Does My Land Qualify for a Solar Lease?

Does My Land Qualify for a Solar Lease?

You may be looking to make additional income from your land on a renewable energy lease, but how do you know if your parcel has met land requirements for a solar farm? Landowners often wonder if their land qualifies for a solar lease. We go over some must-haves if you want to put solar panels on your land, as well as factors that make the land more attractive to energy investors, and therefore worth larger solar royalty payments to the landowner. LandGate takes all of the factors we will discuss and more to determine your Solar LandEstimate™, or what your land could be worth if you lease it for solar panels.

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Solar Farm Land Requirements

Acreage Required for a Solar Farm

While there is no definitive answer to “how many acres do I need for a solar farm?”, we generally consider 30 acres a great start to attracting solar developers. You can list land under 30 acres for solar panels, it just may be more difficult to get it leased. Every 1 MW of solar farm capacity requires around 2 acres of solar panels. In general, solar farms are getting larger in capacity and requiring more acreage. Keep in mind local towns and authorities usually do not permit full coverage of the entire parcel AND extra space is required for additional solar equipment. If leases pay a certain amount per acre, then the larger your land parcel is, the more you could make.

Exclusion Zones and Buildable Acreage

Not all your acreage will be suitable for building a solar farm. Exclusion zones can be thought of as land that solar equipment cannot be placed on for one reason or another. There are many exclusion zones that prohibit the construction of solar panels:

  • Topography
  • Dwellings
  • Flood Zones
  • Waterways
  • Wilderness
  • National Park
  • State Park
  • Hazardous Sites
  • NFS Land Units
  • Grassland

After removing these exclusion zones from your acreage, you are left with the “buildable acreage” suitable for a commercial solar farm. You can see for free on LandGate the location of these exclusion zones on your parcel(s) and the calculation of the buildable acreage.

In addition, when an energy developer needs to clear obstacles from the land, it costs more time and money. To compensate for this, they won’t be willing to pay as much to lease your land for a solar farm. Land for a solar lease will be worth more if it is clear of trees and structures. Solar developers will also be willing to pay more for land that is bordered by a road so that construction crews can easily get their machinery in and out.

Proximity to a Transmission Line, Distribution Line, or Substation

The further away your land is from the grid, the higher the cost of interconnection for the developer. If your property is adjacent to a transmission line, distribution line, or substation, the developer can save interconnection costs and pass those costs onto you in the form of a higher lease rate per acre. That solar farm income will go up even more if the voltage of the line or substation is in the range required by the developer for the desired project capacity. Solar developers will also take the injection capacity into consideration. The presence of a road doesn’t mean that the road can handle big city rush hour traffic. What if that road is a one-lane highway? Similarly, just because there is infrastructure in place near your land, doesn’t mean it can handle any size solar project.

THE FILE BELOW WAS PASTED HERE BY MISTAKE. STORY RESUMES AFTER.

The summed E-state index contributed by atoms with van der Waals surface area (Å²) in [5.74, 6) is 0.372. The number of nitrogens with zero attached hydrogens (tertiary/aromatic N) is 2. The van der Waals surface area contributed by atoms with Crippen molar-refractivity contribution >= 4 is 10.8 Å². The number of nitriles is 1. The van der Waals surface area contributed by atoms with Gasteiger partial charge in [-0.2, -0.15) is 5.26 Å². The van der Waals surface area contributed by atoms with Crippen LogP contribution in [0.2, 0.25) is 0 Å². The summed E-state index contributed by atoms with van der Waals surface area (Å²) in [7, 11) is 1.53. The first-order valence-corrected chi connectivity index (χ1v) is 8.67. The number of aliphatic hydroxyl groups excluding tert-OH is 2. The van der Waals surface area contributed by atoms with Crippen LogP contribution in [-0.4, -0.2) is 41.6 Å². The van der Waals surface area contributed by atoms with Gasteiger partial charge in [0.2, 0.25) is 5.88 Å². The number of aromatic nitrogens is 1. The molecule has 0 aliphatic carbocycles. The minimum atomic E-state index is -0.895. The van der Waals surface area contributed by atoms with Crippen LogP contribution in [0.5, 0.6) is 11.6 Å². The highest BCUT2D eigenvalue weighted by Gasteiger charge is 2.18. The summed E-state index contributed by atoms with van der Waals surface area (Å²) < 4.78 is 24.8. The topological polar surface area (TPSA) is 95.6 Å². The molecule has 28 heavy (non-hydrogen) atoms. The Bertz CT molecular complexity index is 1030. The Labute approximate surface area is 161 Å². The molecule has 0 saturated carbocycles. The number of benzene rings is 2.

Solar Power Incentivization

Governments are incentivizing solar development more and more, and living in an area where solar energy is highly incentivized means your land could be worth a lot more when you lease it for solar panels. Both energy incentives such as Renewable Energy Certificates and energy tax incentives like Sales and Use Tax, State Median Property Tax, State Sales Tax Exempt Status, etc. will play a role in solar value. For instance, Arizona gets more sun than any other state. But Massachusetts solar rights are worth much more due to incentivization, even though land in MA receives significantly less sunshine than land in AZ.

Amount of Sunlight

The amount of sunlight that hits your land might seem like a major driver for solar value but, perhaps surprisingly, it is not. While your land must receive adequate sunlight, a sunny parcel is not worth as much to a solar developer as the factors mentioned above, most notably the incentivization in your state. The amount of sunlight can also be thought of in terms of annual solar irradiance and the absence of sunlight blocking obstacles such as trees as buildings. NASA defines solar irradiance as “the output of light energy from the entire disk of the Sun, measured at the Earth.” Specific to a solar lease, it is a measure of how much solar power your land is getting.

Solar Irradiance of the US from LandGate’s map.
Solar Irradiance of the US from LandGate’s map.

Lease Land for a Solar Farm with LandGate – Find the Solar Value of your Land

LandGate has already done the work for landowners to determine their property’s solar land lease value and we have that data ready to share with you for free. Skip the guesswork and claim ownership of your parcel to see its Solar LandEstimate™. If you like what you see, you can list your land for free on our leading marketplace for exposure to thousands of solar investors. We help landowners quickly and easily make extra income on their land and ensure they are getting a fair offer. 

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